Anyone picturing a production line of thousands of Wisconsinites making components a la Taiwan is deluding themselves ... this will most likely be an assembly plant for parts made elsewhere, and while that's fine too it means fewer jobs than fabrication/actual manufacturing would involve. Foxconn will do the bare minimum to keep the billions in tax incentives, and nothing more than that. Amazing they've managed to sing and dance this scam as long as they have so far.

    I'm glad to see it's not just empty space at last, but it's nothing even remotely near what they promised.
    montrosemacsRayz2016StrangeDaysronnviclauyycdewmeCloudTalkintmaywatto_cobra
  • Reply 5 of 8
    robabarobaba Posts: 170member
    Yeah, not holding my breath...
    Xedronnwatto_cobra
  • Reply 6 of 8
    Talk about over promising and under delivering. Was a corporate welfare tax scam, nothing more. 
    ronnRayz2016watto_cobra
  • Reply 7 of 8
    gatorguygatorguy Posts: 23,245member
    cloudguy said:
    "The facility should begin mass production of the components in the first quarter of 2021, timed with the release of Intel's Ice Lake server chips."

    That chip was supposed to launch like 6 months ago: https://www.tomshardware.com/news/intels-xeon-scalable-ice-lake-sp-volume-ramp-delayed-to-q1-2021

    Ice Lake is the 10nm process. Server chips - especially for Google - would undoubtedly mean 56 core Xeons. Intel always takes care of their enterprise - meaning server, industrial, IoT - customers first before releasing laptop and desktop chips. 
    Google created its own server chips a few years ago to go along with their own design servers:
    https://www.datacenterknowledge.com/archives/2016/05/18/google-alphago-powered-custom-ai-chip ;
    They've also created the OpenTitan chipset (which is available to other server makers), as well as the TitanM used in Pixel Phones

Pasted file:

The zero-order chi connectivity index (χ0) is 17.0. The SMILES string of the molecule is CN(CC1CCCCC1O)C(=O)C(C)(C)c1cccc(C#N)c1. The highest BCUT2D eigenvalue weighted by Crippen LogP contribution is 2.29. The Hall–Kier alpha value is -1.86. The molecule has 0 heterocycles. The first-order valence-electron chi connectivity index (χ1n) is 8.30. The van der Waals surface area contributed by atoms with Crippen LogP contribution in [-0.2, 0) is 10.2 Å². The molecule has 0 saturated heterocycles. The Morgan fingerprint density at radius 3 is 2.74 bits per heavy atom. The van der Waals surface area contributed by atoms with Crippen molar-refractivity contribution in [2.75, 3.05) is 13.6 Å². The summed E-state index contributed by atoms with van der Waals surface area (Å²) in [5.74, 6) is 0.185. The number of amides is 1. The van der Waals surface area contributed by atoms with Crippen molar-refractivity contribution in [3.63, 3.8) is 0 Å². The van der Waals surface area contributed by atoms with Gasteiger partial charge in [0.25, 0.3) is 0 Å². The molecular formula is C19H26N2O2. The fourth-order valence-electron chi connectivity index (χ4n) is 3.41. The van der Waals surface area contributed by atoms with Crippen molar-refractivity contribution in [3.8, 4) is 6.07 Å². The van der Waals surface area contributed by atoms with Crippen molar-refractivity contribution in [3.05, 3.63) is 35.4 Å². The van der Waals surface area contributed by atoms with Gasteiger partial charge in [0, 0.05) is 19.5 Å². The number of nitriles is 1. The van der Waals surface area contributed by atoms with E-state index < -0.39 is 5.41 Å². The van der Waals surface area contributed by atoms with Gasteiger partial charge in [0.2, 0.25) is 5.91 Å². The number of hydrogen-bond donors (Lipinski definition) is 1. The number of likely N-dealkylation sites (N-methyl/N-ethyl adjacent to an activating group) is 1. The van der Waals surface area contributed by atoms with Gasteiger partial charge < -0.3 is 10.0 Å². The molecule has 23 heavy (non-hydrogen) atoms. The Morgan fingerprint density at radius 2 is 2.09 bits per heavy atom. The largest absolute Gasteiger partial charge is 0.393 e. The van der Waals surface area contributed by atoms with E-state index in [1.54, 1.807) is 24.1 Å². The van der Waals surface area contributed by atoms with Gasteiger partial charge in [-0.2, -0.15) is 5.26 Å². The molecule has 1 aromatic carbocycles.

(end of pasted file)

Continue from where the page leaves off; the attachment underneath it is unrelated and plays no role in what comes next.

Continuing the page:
As for Intel specifically they don't supply Xeons to Google. The company contracted with AMD for EPYC chips. Combined with Google's own TitanAI chipset it offers far more speed and processing power for Google servers than Intel could supply, and the hardened security Titan provides won't hurt.

    BTW, some other articles mention it was Google insisting on a US facility to produce these, not that it was Foxconn deciding to do so in the US after getting the contract.
    edited November 2020 tmayphilboogiemuthuk_vanalingam
  • Reply 8 of 8
    dewmedewme Posts: 3,879member
    chasm said:
    This was a tax scam to prop up a failed (former) administration and subsequently used as a campaign prop at the federal level -- while Foxconn may or may not have had any serious plans for fulfilling their side of the bargain, the passion with which they have pursued the tax benefits have far outweighed the amount of work they've put in to making this facility live up to its promises.

    Anyone picturing a production line of thousands of Wisconsinites making components a la Taiwan is deluding themselves ... this will most likely be an assembly plant for parts made elsewhere, and while that's fine too it means fewer jobs than fabrication/actual manufacturing would involve. Foxconn will do the bare minimum to keep the billions in tax incentives, and nothing more than that. Amazing they've managed to sing and dance this scam as long as they have so far.

    I'm glad to see it's not just empty space at last, but it's nothing even remotely near what they promised.
    Yeah, the show pony died and Wisconsin was left holding the snake oil covered saddle. But I heard that they were using some of the space for off season boat and RV storage. Even though this entire project was sad political theatre, I hope that something good eventually comes of it. People lost their homes to eminent domain only to see nothing but weeds, empty buildings, or parking lots spring up where there was once a community. The people of Wisconsin deserve better and I hope the local officials can work with the feds and committed manufacturers to salvage something that creates long term local jobs. 
    watto_cobra